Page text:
Lead Stories

Open-Minded Approach

Kimpton Key West Collection Lets Employees Be Themselves

By Steve Pike | July 23, 2021

Kimpton Hotels & Restaurants operates under a simple philosophy for its guests and staff: Stay Human.

“We want our employees to be themselves,” said Megan Coccitto, director sales and marketing at the five-hotel, Kimpton Key West Collection in Florida. “If they’re good employees—even with tattoos and piercings—that’s fine. We want our guests to feel comfortable, too.

“Key West’s saying is ‘One human family.’ We’re accepting of everybody. And Kimpton, as a company, is open-minded. So, this is a great combination,” she added.

Perhaps nowhere else in the U.S. is a place as accepting of individual freedoms and lifestyles as Key West. After all, we’re talking about an island famous for six-toed cats; where roosters roam free; and that less than 40 years ago attempted to secede from the union (complete with cannon fire) and establish the “Conch Republic.”

Key West natives (yes, they do exist) are particularly proud of that final fact. And truth be told, a few are quietly sad it didn’t happen.

But times change. The quiet, laid-back ‘80s Key West, dotted by mom-and-pop hotels, has given way to brand-name hotels. To be certain, Key West still has a fierce and colorful independent streak, but hotel brands, such as Kimpton, which operates 60 hotels and 80 restaurants worldwide, are helping Key West create an entirely new hospitality scene, while paying homage to the Conch Republic’s history and heritage.

The Key West Collection is Kimpton’s first foray into the Florida Keys, although the company has several other properties in South Florida, including Angler’s South Beach; EPIC Miami; Kimpton Palomar South Beach; and Kimpton Surfcomber South Beach. The Kimpton Goodland Hotel, a 96-room boutique property, opened this past April in Fort Lauderdale.

Angler’s South Beach and the Kimpton Key West Collection share some history as Angler’s was said to be a favorite Miami haunt of Ernest Hemingway, who made Key West his writing and fishing home.

The Kimpton/Key West combination began in 2018 when the former acquired the five hotels—then known as Historic Key West Inns—for a reported $109 million. Kimpton—which in 2015 became part of InterContinental Hotels Group—renovated and renamed each of the properties in the Key West Collection.

Spread across six blocks, no two rooms in the Collection’s 219 total keys are the same. Kimpton Key West debuted its new look and feel with the completed renovations of Winslow’s Bungalows on March 1, 2020, followed by Lighthouse Hotel (adjacent to the Key West Lighthouse and Hemingway House) on June 1, 2020.

Ridley House opened this past March, marking the official completion of the Kimpton Key West Collection. Elia’s Cottages and Fitch Lodge round out the Collection and cement Kimpton’s footprint on Key West.

None of the five properties are far from Key West’s more famous attractions (and saloons) and each has easy access to the Duval Loop, a free hop-on, hop-off bus service that makes 18 stops around the Old Town district.

“We can market them each the same or market them differently,” Coccitto said. “I try to market them more independently. Three of the properties don’t have bars and three have less than 25 rooms—more like bed and breakfasts. So, we try to break them out as to what each traveler might like.”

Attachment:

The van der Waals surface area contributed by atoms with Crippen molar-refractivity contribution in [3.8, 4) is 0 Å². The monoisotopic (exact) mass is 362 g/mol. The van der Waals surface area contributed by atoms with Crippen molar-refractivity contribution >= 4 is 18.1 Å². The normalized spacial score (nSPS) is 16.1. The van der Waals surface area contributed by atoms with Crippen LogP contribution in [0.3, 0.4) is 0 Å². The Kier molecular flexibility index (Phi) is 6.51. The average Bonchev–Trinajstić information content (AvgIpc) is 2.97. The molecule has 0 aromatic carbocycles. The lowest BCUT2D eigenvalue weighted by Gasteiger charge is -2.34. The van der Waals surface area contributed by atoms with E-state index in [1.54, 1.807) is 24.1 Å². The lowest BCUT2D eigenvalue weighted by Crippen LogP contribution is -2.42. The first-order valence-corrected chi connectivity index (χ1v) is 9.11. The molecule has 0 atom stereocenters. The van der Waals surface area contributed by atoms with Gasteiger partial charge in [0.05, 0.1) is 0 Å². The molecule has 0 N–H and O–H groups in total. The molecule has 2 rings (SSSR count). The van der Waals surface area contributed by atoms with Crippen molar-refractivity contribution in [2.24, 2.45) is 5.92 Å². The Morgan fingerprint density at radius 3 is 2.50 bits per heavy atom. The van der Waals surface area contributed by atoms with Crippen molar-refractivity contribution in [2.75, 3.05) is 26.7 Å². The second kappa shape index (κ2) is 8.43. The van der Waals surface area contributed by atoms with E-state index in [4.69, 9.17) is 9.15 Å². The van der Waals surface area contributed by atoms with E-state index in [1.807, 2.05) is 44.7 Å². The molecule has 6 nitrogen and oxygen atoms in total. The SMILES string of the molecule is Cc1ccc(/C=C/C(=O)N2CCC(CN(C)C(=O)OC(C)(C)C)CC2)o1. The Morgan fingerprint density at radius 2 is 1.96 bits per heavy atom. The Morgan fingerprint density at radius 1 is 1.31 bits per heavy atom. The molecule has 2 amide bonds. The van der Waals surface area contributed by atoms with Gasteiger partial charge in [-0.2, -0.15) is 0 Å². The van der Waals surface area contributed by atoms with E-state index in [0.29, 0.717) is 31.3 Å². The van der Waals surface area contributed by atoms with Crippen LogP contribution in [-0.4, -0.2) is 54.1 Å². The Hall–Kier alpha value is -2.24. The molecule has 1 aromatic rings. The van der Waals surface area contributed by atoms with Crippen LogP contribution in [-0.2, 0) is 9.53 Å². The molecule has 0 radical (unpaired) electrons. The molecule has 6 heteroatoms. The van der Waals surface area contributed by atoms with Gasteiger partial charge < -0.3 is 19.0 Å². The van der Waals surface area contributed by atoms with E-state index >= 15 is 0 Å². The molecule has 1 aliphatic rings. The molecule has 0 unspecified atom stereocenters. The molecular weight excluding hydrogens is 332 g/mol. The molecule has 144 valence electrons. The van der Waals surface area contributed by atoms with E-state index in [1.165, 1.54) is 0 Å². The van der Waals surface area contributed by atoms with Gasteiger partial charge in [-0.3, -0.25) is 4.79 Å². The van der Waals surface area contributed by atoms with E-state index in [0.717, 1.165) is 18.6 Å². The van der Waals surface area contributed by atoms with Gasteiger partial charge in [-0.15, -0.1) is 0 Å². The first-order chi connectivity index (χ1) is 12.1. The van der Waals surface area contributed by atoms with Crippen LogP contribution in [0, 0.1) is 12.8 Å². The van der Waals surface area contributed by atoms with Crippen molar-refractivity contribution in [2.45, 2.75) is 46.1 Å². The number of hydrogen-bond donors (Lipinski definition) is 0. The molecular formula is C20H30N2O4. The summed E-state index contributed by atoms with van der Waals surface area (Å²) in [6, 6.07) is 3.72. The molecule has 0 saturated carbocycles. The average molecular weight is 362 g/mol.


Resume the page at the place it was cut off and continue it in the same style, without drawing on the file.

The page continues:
Ridley House, for example, features 23 guestrooms spread across three historic homes—two Victorian and one Bahamian Eyebrow. Located on a corner of Old Town Key West near famed Duval Street, Ridley House—known for its picket fences and private porches—sits on the grounds of what was once the estate of 19th-century industrialist Richard Kemp, a merchant and furniture dealer who is also known for launching Key West’s sponging industry.

By contrast, Winslow’s Bungalow’s, with 85 guestrooms, is the Collection’s largest property. Immaculately landscaped and serene despite being only two blocks off of Duval Street, Winslow’s Bungalows, according to Coccitto, is the Collection’s most popular property, mainly because of its bar and three private pools.

“This is the first (Kimpton) project with the five hotels,” Coccitto said. “We’re Kimpton, but very different. We fit in with the culture of Key West. We have a twist—and it’s a good twist.”

On Key West, there is no other kind.


Steve Pike

Steve Pike is an award-winning golf writer and author who helped define golf business reporting in the early 1990s as the first Golf Business Editor for Golfweek magazine and later at Golf World and Golf Shop Operations magazines for Golf Digest. Pike further pioneered this genre at the PGA of America and Time Warner as the golf business writer and editor for PGA.com. He started in newspapers more than 25 years ago and has covered all sports including Major League Baseball, the NFL, NHL, NBA, as well as beat writer for nationally ranked collegiate baseball and basketball teams. As a travel and golf writer, “Spike” has climbed volcanoes in the Canary Islands, ascended the Great Wall of China, teed off in the Austrian Alps, and shared single-malt scotch with Sir Michael Bonallack at the Royal & Ancient Golf Club of St. Andrews, Scotland. A die-hard baseball fan, Pike named his son Zachary Seaver after his childhood hero, New York Mets pitcher Tom Seaver. Pike lives with Zachary, daughter Keilly, and wife Brenda (an ovarian cancer survivor, trained journalist, master teacher, and an active member of the DAR) in the South Florida village of Wellington.

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